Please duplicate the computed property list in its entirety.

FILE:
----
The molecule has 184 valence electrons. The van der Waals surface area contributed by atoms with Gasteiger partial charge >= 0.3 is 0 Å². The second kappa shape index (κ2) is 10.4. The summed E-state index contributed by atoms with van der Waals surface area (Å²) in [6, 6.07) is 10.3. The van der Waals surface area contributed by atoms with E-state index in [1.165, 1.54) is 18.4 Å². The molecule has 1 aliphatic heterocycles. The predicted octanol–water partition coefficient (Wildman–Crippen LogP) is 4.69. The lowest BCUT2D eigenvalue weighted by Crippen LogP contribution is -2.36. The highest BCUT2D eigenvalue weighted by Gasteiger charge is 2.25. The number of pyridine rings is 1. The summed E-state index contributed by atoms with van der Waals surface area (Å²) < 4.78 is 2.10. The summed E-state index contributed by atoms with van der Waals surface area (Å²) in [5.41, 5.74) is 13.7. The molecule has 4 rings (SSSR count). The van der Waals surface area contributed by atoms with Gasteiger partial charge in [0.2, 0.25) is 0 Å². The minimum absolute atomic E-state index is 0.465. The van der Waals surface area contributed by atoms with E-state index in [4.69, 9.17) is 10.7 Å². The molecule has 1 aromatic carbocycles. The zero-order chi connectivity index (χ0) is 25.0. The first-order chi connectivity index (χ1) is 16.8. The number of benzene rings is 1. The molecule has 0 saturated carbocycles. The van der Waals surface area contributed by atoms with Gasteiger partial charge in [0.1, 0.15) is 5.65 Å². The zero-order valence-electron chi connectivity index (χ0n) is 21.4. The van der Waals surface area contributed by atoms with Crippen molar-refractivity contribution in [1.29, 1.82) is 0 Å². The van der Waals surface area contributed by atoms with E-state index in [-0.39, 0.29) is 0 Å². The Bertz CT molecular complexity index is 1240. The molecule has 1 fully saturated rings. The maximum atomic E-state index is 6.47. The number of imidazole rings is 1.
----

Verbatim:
The molecule has 184 valence electrons. The van der Waals surface area contributed by atoms with Gasteiger partial charge >= 0.3 is 0 Å². The second kappa shape index (κ2) is 10.4. The summed E-state index contributed by atoms with van der Waals surface area (Å²) in [6, 6.07) is 10.3. The van der Waals surface area contributed by atoms with E-state index in [1.165, 1.54) is 18.4 Å². The molecule has 1 aliphatic heterocycles. The predicted octanol–water partition coefficient (Wildman–Crippen LogP) is 4.69. The lowest BCUT2D eigenvalue weighted by Crippen LogP contribution is -2.36. The highest BCUT2D eigenvalue weighted by Gasteiger charge is 2.25. The number of pyridine rings is 1. The summed E-state index contributed by atoms with van der Waals surface area (Å²) < 4.78 is 2.10. The summed E-state index contributed by atoms with van der Waals surface area (Å²) in [5.41, 5.74) is 13.7. The molecule has 4 rings (SSSR count). The van der Waals surface area contributed by atoms with Gasteiger partial charge in [0.2, 0.25) is 0 Å². The minimum absolute atomic E-state index is 0.465. The van der Waals surface area contributed by atoms with E-state index in [4.69, 9.17) is 10.7 Å². The molecule has 1 aromatic carbocycles. The zero-order chi connectivity index (χ0) is 25.0. The first-order chi connectivity index (χ1) is 16.8. The number of benzene rings is 1. The molecule has 0 saturated carbocycles. The van der Waals surface area contributed by atoms with Gasteiger partial charge in [0.1, 0.15) is 5.65 Å². The zero-order valence-electron chi connectivity index (χ0n) is 21.4. The van der Waals surface area contributed by atoms with Crippen molar-refractivity contribution in [1.29, 1.82) is 0 Å². The van der Waals surface area contributed by atoms with E-state index in [-0.39, 0.29) is 0 Å². The Bertz CT molecular complexity index is 1240. The molecule has 1 fully saturated rings. The maximum atomic E-state index is 6.47. The number of imidazole rings is 1.